A peanut butter and jelly sandwich

By Kerry Hannon nytimes.com   Article

Rethinking Retirement for Longer Lives With Fewer Safety Nets

“Five days a week, Kim Moske makes a peanut butter and jelly sandwich and brown-bags it to work. ‘I’ve been doing that for 30 years and saving what I would have spent eating my lunch out someplace,’ she said. … That is a small gesture, but it is indicative of the advantages of making daily choices to help save for a financially secure retirement.

Ms. Moske, 56, lives in Delaware, Ohio, and is a project manager for a small manufacturing firm. … She started to save and invest in her late 20s. … ‘My father worked very hard his entire life and made a good income, yet he died penniless at age 78,’ she said. ‘I’m frugal to a fault. Therefore my retirement is in pretty good shape.’ …

When Ms. Moske was 26 and working full time to pay her way through college, she signed up for a class on finance and investing. ‘I didn’t know a stock from a cornstalk, but I realized that I needed to take control,’ she said. ‘My husband and I immediately started living on less than what we needed, saving and investing.’ …

Then, six years ago, her husband died from injuries sustained in a fall. That caused a seismic shift not only emotionally, but also financially, as she had to live on one income. … I meet with a financial planner once a year to make sure I am on track, and I check retirement calculators all the time.’ In many ways, she is an anomaly.

‘Work More, Save More or Both’

… ‘Nearly half of families have no retirement-account savings at all’  … The median retirement savings figure among all working-age families in the United States is just $5,000; the median among families with savings is $60,000.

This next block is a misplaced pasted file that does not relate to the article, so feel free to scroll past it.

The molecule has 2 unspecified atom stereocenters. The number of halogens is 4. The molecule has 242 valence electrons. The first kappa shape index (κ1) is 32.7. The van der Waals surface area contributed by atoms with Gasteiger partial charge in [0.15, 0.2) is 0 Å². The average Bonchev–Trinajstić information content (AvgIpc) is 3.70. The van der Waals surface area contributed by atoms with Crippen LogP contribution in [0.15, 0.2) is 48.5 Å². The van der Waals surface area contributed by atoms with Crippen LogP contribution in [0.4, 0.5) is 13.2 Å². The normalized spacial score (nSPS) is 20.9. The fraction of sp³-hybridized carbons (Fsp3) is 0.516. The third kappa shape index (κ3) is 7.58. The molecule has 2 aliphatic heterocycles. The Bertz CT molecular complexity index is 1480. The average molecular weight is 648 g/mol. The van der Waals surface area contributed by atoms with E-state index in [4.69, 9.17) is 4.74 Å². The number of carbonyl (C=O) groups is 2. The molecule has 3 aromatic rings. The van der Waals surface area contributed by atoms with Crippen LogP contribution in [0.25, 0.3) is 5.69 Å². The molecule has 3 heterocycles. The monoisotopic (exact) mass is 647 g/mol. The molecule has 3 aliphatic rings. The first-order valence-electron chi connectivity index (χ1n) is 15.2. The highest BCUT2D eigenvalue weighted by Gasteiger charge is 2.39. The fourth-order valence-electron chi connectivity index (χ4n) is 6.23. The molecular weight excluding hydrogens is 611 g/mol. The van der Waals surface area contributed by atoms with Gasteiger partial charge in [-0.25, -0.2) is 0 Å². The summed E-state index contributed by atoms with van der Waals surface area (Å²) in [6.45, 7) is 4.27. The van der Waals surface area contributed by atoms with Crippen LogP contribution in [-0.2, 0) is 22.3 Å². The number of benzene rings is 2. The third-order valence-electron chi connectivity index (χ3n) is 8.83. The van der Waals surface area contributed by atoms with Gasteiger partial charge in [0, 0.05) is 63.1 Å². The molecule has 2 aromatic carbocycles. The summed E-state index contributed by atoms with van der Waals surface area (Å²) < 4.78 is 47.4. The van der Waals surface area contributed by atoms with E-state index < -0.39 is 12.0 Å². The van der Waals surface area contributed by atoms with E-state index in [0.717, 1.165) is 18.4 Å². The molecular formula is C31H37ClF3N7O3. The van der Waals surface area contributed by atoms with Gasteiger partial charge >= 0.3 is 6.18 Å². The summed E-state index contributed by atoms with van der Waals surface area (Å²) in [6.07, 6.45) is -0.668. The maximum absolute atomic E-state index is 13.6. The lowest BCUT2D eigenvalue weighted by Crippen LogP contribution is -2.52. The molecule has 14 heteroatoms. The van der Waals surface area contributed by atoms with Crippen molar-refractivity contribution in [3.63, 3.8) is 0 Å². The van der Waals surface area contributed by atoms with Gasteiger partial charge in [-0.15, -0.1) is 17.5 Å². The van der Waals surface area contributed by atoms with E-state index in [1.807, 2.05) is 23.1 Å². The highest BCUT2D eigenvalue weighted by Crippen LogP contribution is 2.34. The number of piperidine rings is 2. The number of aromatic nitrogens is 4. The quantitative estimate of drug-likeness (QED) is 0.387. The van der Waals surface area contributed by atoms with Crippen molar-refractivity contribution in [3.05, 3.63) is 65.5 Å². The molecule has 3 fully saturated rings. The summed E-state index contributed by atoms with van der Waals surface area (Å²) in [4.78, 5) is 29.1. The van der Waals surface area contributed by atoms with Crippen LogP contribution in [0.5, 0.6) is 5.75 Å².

… 55 percent of American households risk not being able to cover essential expenses like housing, health care and food in retirement. … ‘We are now living longer and have to recognize that we either have to work more, save more or both’ ….

‘The 65 retirement age for Social Security was put in place in 1933 when retirement lasted eight to 10 years’ … ‘In the old pension system, people didn’t have to make decisions on how much to contribute to a retirement account, which investments to grow their nest egg, how big of a nest egg they would need, what to do with the nest egg when changing jobs and how much to withdraw on an annual basis in retirement.’ …

It is essential to get a “snapshot of your financial picture ASAP’ …. For example, how much have you already saved for retirement? How much are you saving annually as a percentage of your income? Can you bump it up? How is it invested? Have you used a retirement calculator to run the numbers? Have you worked with a financial planner to help you create a blueprint?

Even people who save conscientiously, he said, are not necessarily paying close attention to the details of the financial products they purchase, investment fees, planning for health care in retirement, inflation and other factors that will affect their future.”


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